Learn the grades of U.S. Coins
U.S. Coin Grading Guide
Here's where you'll find visual tips and information about identifying the grades of the coins and paper money in your collection. Use the handy images provided to compare to your own. Download Littleton's complete Grading Standards here or see our complete listing of U.S. coin books and references.
Over time, coins experience varying degrees of wear from circulation, or marks from contact with other coins or surfaces. Because coins are priced according to their condition, a standard system of grading has been developed to facilitate the exchange of coins between dealers, and between dealers and collectors.
With over 75 years of experience serving collectors, Littleton's grading and Quality Standards are widely recognized to be among the most stringent in the business. We strive to bring you the most desirable coins within each grade. A brief introduction to coin grading is found below.
Circulated coins have been used to some extent in daily commerce and have some "wear" from handling. Because older or scarcer coins may be very difficult to locate in mint Uncirculated condition, Circulated coins may better suit your needs for some coin series and issues. The grades for Circulated U.S. coins are described below:
Coin will have a fully readable date. The rims will be nearly full and may be worn down to the tops of the letters. The design of the coin will be fully outlined.
Coin will have a fully defined rim and full legends with all the lettering and numerals distinct. Some detail in the design of the coin will begin to show.
Moderate wear will be evident. The date will be bold and all letters and legends will be clear. Major elements in the design will show some separation.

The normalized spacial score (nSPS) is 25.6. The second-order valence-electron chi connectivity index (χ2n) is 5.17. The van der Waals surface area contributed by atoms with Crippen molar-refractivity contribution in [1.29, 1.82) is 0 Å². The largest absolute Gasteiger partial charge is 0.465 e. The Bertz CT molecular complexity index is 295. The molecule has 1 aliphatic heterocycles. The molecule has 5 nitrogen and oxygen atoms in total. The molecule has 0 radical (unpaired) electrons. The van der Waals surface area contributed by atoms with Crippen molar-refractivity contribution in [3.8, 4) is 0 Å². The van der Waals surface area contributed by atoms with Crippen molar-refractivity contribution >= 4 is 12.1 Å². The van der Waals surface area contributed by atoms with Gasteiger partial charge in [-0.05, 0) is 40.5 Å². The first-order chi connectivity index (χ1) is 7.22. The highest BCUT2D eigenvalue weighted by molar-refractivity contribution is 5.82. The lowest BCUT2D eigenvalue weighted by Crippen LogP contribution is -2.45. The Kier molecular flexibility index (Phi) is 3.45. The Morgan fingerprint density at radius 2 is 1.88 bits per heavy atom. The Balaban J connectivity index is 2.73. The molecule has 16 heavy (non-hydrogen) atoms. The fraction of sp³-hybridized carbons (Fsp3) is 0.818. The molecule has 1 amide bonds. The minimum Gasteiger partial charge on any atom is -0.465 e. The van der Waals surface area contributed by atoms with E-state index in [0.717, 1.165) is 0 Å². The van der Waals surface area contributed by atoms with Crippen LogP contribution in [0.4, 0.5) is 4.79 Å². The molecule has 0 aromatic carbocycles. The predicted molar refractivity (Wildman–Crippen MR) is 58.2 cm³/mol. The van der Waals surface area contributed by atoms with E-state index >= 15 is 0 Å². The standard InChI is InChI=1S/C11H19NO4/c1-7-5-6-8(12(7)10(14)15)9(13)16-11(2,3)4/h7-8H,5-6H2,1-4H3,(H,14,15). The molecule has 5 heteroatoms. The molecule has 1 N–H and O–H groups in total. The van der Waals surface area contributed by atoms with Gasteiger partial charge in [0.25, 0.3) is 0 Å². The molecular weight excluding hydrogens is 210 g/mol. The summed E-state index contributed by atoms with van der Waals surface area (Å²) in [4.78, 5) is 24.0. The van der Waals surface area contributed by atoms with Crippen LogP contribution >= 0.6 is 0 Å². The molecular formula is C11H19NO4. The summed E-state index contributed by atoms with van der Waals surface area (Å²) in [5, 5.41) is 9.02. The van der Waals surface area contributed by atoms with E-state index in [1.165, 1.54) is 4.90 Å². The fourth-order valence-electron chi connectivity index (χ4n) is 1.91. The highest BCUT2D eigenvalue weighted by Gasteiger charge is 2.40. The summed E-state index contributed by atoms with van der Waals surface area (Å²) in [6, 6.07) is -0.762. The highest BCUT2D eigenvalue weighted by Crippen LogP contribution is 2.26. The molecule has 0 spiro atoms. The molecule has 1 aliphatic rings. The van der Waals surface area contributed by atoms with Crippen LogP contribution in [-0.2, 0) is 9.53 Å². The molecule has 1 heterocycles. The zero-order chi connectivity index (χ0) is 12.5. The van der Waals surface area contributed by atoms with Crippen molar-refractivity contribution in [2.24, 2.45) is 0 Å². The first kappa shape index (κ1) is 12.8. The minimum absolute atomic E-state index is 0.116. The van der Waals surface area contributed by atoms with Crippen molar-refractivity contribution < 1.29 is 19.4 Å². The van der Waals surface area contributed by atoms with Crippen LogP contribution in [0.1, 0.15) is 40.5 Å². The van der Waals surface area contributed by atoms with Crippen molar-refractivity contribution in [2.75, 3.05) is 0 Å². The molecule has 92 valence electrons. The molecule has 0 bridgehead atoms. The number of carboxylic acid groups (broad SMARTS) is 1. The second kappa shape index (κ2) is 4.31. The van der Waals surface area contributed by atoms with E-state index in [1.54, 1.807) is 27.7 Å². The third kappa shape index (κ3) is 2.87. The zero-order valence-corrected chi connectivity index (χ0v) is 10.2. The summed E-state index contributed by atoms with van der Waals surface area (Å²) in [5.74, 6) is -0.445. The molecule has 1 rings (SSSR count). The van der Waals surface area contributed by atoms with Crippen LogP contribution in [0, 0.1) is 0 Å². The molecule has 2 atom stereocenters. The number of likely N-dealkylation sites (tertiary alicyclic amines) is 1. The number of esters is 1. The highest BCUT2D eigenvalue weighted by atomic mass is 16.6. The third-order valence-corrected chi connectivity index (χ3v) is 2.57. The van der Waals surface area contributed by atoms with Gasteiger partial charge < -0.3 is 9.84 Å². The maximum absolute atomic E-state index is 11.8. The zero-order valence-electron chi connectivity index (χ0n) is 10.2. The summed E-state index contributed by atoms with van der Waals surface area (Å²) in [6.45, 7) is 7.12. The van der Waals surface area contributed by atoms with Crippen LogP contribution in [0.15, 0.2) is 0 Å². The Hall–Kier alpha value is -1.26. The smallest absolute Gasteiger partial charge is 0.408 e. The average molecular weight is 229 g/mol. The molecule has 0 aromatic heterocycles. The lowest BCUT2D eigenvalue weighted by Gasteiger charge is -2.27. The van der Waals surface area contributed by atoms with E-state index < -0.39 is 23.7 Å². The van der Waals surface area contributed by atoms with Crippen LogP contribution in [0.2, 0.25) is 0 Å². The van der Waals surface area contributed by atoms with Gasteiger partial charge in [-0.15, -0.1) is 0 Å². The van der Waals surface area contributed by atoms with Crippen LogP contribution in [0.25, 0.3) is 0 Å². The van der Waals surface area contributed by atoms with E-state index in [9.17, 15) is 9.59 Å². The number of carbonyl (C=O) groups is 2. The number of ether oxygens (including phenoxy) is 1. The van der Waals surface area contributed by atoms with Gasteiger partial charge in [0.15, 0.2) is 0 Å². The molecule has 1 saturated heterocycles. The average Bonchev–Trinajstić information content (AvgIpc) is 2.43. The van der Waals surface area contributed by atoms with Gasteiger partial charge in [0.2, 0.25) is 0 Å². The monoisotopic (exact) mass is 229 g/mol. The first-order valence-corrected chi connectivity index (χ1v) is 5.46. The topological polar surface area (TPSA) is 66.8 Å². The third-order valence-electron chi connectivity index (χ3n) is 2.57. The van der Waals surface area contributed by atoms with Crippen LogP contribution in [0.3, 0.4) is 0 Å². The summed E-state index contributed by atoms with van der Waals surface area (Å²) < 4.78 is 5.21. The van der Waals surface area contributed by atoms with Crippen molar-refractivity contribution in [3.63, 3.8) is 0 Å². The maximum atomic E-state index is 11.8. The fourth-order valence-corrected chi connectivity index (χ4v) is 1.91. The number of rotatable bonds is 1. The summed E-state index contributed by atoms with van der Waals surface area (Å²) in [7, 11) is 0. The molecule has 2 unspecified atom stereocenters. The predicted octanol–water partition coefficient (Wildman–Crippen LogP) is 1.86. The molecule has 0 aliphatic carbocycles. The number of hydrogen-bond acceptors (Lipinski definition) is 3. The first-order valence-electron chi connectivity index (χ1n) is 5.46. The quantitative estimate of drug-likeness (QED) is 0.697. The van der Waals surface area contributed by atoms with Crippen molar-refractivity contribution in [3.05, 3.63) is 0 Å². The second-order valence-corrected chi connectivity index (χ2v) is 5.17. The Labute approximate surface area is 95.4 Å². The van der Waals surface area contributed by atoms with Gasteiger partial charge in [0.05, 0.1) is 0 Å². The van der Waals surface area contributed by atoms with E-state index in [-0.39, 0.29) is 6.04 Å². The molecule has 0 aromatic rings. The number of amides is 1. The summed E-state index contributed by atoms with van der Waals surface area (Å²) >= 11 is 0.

Approximately two-thirds of the coin’s overall design will be visible. The date, letters and major elements of the design will be sharply defined.
All elements in the design will be clearly visible. There may be mint luster evident, especially around the edges of the design. The high points of the design will be slightly worn.
Wear is evident only on the highest points of the design (points that extend highest above the surface). There may be abundant mint luster.
Uncirculated and Proof Coins
Uncirculated coins are new coins that have never been in circulation. Coins may have been stored for many years in original mint sealed bags, or stored in bank wrapped rolls, or carefully preserved by collectors. As a result, Uncirculated coins exhibit no wear from general circulation. Depending on contact they may have had with other coins and atmospheric conditions during or after coining, blemishes, bag marks and toning may be present. Uncirculated coins may lack luster and still be considered Uncirculated. Because Uncirculated coins represent greater quality and scarcity, they carry higher values. Uncirculated grades range from MS-60 Typical to MS-70 Perfect. Most Uncirculated coins range from MS-60 to MS-63+, as very few coins meet the technical standards for MS-65 or higher. It takes years of experience to become an expert at the grading of Uncirculated coins. Littleton’s veteran buyers have developed great expertise in purchasing and grading Uncirculated U.S. coins.
Proof coins are made by a special process using carefully selected coin blanks and dies, which are meticulously polished and burnished to remove any and all imperfections. The coin blanks are hand-fed into a specially adapted coin press, and are struck twice – at slow speed and with extra pressure – to produce high-relief features contrasted against deep mirrorlike surfaces. The dies are polished frequently, and are replaced after only a limited number of strikes. The finished Proof coins are inspected to rigid standards, handled only with gloves or tongs, and specially packaged for delivery to collectors.
Littleton's Complete U.S. Coin Grading Standards
- Detailed listing and description of grades
- Grading factors and terminology defined
- Littleton's standards for grading U.S. coins
- Learn more about Littleton Select Quality
- Learn About Coins
- Coin & Currency History U.S. Coins By Type Coin Glossaries Grading Guides
- How to Get Started
- Welcome How to Collect For Beginners Top Questions
- Build a Collection
- Collecting Guides Collector Checklists Release Schedules
- Protect & Display
- Caring For Your Collection Coin Holder Guide Littleton Albums and Folders
- Read News & Articles
- Online Library Coin Collecting Resources Littleton Coin Press Room